Disney and Lucasfilm are turning to a familiar face to take the helm of "Star Wars: Episode IX" following the exit of former director Colin Trevorrow.
In 2002 while working on ABC’s “Alias,” Abrams told Variety he felt like he “lucked into” working in TV.
“The hours are brutal, the pressure’s tremendous and the need for material is insatiable,” he said. “But it’s so exciting to work with the same group of people on a long-term basis, and you’re writing something you know is going to get shot. That just doesn’t exist in features.”
Unless, perhaps, the feature has Abrams’ name attached to it. Even before writing and directing “Star Wars: The Force Awakens,” Abrams was thought of as the inheritor of the Steven Spielberg mantle thanks to 2011’s “Super 8.” Now he’s become a latter-day George Lucas, too, as an executive producer on Disney’s new “Star Wars” trilogy.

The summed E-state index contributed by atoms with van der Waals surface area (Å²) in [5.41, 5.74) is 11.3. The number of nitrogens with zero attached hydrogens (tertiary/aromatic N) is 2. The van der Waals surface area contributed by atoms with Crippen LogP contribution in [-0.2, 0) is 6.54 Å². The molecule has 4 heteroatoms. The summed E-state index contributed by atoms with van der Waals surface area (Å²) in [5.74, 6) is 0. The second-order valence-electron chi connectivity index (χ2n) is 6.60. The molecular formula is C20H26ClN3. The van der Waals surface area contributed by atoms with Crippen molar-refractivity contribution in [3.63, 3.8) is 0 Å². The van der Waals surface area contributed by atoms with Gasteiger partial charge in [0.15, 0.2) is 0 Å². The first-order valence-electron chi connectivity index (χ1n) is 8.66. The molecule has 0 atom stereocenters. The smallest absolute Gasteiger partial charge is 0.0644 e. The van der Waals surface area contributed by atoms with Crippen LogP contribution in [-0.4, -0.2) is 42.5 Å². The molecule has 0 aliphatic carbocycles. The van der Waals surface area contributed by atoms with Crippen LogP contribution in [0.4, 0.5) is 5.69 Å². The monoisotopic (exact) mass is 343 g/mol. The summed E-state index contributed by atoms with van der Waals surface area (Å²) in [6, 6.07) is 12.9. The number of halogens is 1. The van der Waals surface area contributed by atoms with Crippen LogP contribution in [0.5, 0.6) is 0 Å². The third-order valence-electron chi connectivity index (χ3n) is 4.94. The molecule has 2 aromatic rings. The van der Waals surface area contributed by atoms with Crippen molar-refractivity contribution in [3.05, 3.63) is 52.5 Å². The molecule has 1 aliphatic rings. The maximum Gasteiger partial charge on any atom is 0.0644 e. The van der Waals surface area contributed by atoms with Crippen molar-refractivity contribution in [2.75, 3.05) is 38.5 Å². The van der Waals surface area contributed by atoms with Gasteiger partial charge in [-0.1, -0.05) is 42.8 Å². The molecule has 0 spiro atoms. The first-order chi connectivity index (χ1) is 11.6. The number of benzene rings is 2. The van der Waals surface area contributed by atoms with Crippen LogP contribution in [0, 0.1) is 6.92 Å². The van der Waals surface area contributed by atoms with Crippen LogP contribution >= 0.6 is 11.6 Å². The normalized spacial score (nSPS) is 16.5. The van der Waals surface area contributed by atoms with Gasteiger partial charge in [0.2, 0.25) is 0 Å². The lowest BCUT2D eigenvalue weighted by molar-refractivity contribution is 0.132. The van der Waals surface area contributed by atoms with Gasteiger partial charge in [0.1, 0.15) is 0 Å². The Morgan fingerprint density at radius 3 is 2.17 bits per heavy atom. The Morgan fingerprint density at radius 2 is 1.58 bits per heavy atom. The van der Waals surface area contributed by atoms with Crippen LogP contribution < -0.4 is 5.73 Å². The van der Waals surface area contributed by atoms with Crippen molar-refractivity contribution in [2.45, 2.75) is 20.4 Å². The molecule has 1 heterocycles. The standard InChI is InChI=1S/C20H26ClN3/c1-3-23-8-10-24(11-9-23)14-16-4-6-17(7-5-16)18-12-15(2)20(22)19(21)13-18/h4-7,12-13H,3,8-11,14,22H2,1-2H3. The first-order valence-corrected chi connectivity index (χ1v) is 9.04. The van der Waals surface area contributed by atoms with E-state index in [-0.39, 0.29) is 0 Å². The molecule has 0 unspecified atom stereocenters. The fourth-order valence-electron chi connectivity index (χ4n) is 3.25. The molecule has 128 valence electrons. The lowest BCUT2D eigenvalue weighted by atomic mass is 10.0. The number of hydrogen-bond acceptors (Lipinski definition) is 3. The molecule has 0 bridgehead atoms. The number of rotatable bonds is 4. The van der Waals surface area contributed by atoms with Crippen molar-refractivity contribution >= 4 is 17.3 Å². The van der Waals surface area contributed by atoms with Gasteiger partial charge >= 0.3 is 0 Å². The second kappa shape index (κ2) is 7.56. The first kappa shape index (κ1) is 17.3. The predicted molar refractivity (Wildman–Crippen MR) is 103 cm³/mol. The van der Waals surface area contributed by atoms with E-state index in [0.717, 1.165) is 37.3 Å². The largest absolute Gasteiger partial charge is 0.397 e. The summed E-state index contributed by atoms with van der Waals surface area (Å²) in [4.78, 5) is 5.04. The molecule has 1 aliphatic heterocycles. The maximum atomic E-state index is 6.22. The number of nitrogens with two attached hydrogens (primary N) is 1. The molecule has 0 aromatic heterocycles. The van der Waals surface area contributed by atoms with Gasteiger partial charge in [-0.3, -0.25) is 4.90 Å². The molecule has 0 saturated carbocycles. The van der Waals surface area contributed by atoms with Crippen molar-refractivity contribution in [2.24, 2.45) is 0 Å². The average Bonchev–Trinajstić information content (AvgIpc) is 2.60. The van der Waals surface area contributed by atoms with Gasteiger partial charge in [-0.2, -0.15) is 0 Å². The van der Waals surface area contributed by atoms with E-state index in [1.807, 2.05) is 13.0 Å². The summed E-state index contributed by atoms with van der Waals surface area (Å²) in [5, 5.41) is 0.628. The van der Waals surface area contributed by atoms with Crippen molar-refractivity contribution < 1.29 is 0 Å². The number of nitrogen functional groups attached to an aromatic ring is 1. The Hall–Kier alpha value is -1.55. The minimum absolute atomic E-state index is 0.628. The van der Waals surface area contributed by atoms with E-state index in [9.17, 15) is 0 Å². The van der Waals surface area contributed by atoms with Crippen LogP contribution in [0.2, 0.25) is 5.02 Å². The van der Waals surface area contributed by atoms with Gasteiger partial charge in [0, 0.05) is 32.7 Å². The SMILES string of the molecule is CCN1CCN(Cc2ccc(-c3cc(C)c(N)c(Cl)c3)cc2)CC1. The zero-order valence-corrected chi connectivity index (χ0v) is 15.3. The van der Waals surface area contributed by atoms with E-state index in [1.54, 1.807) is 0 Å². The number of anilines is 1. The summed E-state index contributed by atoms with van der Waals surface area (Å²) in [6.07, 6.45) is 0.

Abrams started in TV as co-creator of The WB’s “Felicity” and creator of “Alias,” where his devotion to mythological storytelling took root. He developed “Lost,” and his company, Bad Robot, had a hand in dozens of movies and TV shows, from “Person of Interest” to HBO’s dense, mystery-packed “Westworld.”
Abrams and Bad Robot are developing “Glare,” about humans colonizing another planet, for HBO. And Abrams is branching out into theater as co-producer on the Broadway transfer of the British hit “The Play That Goes Wrong.”